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I'm trying to convert some mysql tables from latin1 to utf8. I'm using the following command, which seems to mostly work.

ALTER TABLE tablename CONVERT TO CHARACTER SET utf8 COLLATE utf8_general_ci;

However, on one table I get an error about a duplicate key entry. This is caused by a unique index on a "name" field. It seems when converting to utf8, any "special" characters are indexed as their straight english equivalent. For example, there is already a record with a name field value of "Dru". When converting to utf8, a record with "Drü" is considered a duplicate. The same with "Patrick" and "Påtrìçk".

Here is how to reproduce the issue:

CREATE TABLE `example` (   `name` char(20) CHARACTER SET latin1 NOT NULL,
  PRIMARY KEY (`name`) ) ENGINE=MyISAM DEFAULT CHARSET=latin1;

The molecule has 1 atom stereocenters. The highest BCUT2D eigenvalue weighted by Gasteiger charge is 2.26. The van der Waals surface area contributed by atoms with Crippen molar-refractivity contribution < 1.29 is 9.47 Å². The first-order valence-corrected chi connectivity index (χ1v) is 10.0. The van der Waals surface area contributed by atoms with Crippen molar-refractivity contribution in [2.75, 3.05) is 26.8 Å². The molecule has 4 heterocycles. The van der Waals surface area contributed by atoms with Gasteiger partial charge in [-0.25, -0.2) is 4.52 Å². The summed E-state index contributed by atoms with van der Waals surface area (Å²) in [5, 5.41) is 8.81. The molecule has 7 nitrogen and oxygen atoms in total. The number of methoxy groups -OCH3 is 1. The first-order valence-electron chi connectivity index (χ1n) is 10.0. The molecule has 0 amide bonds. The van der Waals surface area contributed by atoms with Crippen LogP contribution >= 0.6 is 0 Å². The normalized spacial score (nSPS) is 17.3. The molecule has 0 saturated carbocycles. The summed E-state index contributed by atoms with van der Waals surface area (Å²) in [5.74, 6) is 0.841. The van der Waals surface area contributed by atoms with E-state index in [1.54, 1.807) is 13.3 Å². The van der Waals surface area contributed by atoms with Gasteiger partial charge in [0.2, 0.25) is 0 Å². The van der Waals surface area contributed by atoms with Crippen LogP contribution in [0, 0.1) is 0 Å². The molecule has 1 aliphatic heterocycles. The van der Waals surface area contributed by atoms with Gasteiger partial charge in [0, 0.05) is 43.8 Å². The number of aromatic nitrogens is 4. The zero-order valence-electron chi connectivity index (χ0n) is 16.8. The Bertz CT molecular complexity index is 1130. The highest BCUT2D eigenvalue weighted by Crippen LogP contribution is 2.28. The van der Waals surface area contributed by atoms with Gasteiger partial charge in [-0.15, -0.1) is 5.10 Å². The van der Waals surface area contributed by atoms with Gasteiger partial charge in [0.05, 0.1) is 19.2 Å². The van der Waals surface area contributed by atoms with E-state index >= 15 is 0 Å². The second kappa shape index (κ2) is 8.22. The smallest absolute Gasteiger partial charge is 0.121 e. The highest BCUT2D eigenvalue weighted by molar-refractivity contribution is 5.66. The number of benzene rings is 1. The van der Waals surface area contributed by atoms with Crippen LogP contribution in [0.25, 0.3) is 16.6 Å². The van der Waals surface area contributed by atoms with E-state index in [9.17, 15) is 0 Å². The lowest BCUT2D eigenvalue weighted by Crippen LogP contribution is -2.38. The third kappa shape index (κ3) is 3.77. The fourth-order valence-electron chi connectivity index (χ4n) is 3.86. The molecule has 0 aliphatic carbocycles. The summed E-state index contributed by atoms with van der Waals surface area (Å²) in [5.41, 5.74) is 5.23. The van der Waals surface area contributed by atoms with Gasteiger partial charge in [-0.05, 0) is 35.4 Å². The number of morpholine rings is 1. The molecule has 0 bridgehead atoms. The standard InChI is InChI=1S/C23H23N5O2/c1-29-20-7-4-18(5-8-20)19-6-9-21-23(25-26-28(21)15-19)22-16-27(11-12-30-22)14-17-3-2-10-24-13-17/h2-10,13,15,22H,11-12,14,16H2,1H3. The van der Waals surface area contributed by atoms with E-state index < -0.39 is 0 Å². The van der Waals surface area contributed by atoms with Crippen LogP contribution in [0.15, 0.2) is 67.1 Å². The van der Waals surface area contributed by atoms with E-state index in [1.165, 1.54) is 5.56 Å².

INSERT INTO example (name) VALUES ('Drü'),('Dru'),('Patrick'),('Påtrìçk');

ALTER TABLE example convert to character set utf8 collate utf8_general_ci;
ERROR 1062 (23000): Duplicate entry 'Dru' for key 1
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2 Answers

up vote 15 down vote accepted

The reason why the strings 'Drü' and 'Dru' evaluate as the same is that in the utf8_general_ci collation, they count as "the same". The purpose of a collation for a character set is to provide a set of rules as to when strings are the same, when one sorts before the other, and so on.

If you want a different set of comparison rules, you need to choose a different collation. You can see the available collations for the utf8 character set by issuing SHOW COLLATION LIKE 'utf8%'. There are a bunch of collations intended for text that is mostly in a specific language; there is also the utf8_bin collation which compares all strings as binary strings (i.e. compares them as sequences of 0s and 1s).

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UTF8_GENERAL_CI is accent insensitive.

Use UTF8_BIN or a language-specific collation.

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